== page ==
Montgomery had mixed results at the scouting combine, but was drafted by the Packers in the third round. He showed some flashes as a rookie but ended up with just 15 catches for 136 yards and two scores in six games before landing on injured reserve in December.

In 2016, he wasn’t seeing much playing time at wide receiver but was called into action as a running back following a series of injuries. He fared well in this role, catching 10 passes in consecutive weeks and then breaking out with a 162-yard rushing performance in December.

The switch to running back was confirmed as permanent at that time, as Montgomery helped the Packers reach the NFC title game with 81 yards from scrimmage and two scores in a narrow win over Dallas.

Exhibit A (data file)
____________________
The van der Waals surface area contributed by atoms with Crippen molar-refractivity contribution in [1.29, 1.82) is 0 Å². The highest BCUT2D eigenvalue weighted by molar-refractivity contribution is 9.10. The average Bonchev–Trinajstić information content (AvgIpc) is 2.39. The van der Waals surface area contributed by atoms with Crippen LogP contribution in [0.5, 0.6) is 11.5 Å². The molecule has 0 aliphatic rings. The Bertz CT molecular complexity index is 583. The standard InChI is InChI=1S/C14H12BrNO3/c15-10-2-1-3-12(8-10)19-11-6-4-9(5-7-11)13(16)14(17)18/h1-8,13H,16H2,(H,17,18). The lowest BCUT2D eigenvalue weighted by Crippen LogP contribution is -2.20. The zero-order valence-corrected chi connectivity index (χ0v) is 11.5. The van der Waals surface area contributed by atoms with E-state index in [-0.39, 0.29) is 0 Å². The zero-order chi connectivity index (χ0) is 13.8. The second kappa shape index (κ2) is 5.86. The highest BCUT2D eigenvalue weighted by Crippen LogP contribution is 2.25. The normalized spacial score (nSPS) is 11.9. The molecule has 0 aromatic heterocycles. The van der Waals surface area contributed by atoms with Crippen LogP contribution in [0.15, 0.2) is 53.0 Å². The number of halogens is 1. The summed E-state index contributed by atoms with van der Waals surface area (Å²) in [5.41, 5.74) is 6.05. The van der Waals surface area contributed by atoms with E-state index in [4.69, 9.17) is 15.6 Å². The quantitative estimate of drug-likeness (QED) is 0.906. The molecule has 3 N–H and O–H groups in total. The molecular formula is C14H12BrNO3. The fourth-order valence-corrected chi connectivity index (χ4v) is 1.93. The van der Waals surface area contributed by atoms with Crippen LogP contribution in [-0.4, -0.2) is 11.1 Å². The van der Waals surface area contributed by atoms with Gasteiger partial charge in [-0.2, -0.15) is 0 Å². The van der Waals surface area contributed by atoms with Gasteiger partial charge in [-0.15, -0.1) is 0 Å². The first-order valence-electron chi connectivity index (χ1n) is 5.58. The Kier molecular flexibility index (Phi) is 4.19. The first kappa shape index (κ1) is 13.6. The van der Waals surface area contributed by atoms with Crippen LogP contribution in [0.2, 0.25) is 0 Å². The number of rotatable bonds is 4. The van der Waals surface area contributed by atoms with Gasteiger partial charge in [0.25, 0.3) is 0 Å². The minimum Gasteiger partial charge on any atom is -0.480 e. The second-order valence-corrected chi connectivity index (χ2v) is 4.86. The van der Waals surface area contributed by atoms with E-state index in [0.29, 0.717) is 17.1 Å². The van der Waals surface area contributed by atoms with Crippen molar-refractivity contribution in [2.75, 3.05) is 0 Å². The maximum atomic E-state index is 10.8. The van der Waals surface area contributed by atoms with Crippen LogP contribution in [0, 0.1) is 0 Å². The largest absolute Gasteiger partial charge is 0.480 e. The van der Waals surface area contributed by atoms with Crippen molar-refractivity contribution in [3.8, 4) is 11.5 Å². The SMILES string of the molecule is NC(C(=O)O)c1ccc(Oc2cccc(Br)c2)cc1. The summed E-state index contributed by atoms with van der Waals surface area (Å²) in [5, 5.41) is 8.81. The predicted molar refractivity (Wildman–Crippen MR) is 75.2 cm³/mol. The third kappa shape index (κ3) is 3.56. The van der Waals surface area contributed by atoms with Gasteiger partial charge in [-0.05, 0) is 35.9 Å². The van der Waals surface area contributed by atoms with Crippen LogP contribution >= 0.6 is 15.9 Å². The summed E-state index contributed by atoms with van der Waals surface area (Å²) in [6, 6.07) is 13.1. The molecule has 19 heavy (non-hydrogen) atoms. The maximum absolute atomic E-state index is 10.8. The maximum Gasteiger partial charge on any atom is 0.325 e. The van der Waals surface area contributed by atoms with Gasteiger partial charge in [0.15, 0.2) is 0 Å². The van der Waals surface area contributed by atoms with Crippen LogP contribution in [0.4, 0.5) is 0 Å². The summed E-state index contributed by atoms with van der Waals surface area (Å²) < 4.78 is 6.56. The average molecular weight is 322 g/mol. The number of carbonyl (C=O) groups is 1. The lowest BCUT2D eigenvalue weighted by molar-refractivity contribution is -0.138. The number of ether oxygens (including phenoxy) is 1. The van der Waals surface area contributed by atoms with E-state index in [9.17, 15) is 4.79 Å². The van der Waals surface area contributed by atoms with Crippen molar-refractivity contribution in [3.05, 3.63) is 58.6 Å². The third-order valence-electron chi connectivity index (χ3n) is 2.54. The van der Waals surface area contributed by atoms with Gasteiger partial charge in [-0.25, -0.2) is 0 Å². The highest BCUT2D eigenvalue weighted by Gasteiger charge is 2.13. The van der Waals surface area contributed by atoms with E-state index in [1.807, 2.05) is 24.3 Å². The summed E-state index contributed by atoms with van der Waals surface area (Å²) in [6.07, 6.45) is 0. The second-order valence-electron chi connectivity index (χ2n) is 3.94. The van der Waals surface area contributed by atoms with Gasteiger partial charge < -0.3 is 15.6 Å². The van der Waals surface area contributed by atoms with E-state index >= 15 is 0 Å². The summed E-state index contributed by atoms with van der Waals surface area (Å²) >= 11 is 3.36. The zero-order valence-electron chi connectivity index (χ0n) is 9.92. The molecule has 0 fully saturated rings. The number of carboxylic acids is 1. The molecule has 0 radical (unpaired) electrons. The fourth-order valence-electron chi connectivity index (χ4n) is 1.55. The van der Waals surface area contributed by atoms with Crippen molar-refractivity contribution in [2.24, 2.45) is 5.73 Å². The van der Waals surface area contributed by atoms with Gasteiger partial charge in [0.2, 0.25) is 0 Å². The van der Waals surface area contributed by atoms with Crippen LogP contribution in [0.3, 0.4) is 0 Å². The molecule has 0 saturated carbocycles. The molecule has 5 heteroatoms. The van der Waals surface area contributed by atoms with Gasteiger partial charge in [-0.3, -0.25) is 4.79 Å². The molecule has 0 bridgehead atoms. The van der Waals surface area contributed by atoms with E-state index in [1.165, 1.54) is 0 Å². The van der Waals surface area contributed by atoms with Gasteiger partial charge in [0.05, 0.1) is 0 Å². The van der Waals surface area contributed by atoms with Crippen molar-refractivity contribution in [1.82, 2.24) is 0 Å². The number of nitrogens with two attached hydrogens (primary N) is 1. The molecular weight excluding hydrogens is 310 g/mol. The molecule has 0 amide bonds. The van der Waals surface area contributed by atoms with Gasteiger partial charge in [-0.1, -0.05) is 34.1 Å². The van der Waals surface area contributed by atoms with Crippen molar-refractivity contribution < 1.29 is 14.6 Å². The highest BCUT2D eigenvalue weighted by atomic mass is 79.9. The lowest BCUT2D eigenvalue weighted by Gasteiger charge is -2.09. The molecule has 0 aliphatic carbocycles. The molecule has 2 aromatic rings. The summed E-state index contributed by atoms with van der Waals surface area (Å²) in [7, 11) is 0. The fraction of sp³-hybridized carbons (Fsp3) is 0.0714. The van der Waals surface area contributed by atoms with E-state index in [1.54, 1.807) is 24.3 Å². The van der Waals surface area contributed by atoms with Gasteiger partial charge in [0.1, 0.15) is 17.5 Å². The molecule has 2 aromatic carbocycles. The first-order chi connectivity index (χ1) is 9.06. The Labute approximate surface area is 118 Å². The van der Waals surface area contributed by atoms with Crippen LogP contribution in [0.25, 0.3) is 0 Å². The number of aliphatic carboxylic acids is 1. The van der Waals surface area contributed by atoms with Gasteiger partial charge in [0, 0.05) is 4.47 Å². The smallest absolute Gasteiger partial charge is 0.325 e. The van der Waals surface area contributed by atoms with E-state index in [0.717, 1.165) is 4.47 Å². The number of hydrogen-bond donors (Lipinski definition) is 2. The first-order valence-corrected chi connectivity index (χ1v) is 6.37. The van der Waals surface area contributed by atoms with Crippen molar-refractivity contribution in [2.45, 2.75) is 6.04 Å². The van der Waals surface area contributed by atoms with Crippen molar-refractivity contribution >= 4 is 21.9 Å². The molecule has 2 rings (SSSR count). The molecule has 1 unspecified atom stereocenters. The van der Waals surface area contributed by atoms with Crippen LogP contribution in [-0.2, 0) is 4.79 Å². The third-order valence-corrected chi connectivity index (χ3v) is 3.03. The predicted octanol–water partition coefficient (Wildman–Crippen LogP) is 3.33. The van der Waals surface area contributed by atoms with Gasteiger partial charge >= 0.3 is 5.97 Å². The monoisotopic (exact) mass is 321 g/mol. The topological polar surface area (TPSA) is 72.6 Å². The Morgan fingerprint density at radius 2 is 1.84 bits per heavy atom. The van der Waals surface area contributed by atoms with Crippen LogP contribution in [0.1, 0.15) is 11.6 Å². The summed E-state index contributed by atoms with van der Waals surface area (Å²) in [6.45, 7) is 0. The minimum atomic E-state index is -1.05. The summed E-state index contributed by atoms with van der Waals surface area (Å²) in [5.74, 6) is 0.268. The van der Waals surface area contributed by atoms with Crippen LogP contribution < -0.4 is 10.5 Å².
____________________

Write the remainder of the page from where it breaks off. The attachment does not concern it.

In 2017, Montgomery opened the year as the starting running back but his season was blighted by injuries, causing him to miss eight games.

His production was down last year and he ended up being hastily traded after a costly fumble in the late stages of a loss to the Rams. The Ravens, who acquired Montgomery for a future seventh-round pick, saw modest production from Montgomery (148 yards from scrimmage) in his six regular season games with them and he returned kick-offs for them in their lone play-off game. However, they opted not to re-sign him.

The Jets elected to sign Montgomery to a one-year deal for the veteran’s minimum last week.

Now let’s take a look at what Montgomery brings to the table, divided into categories.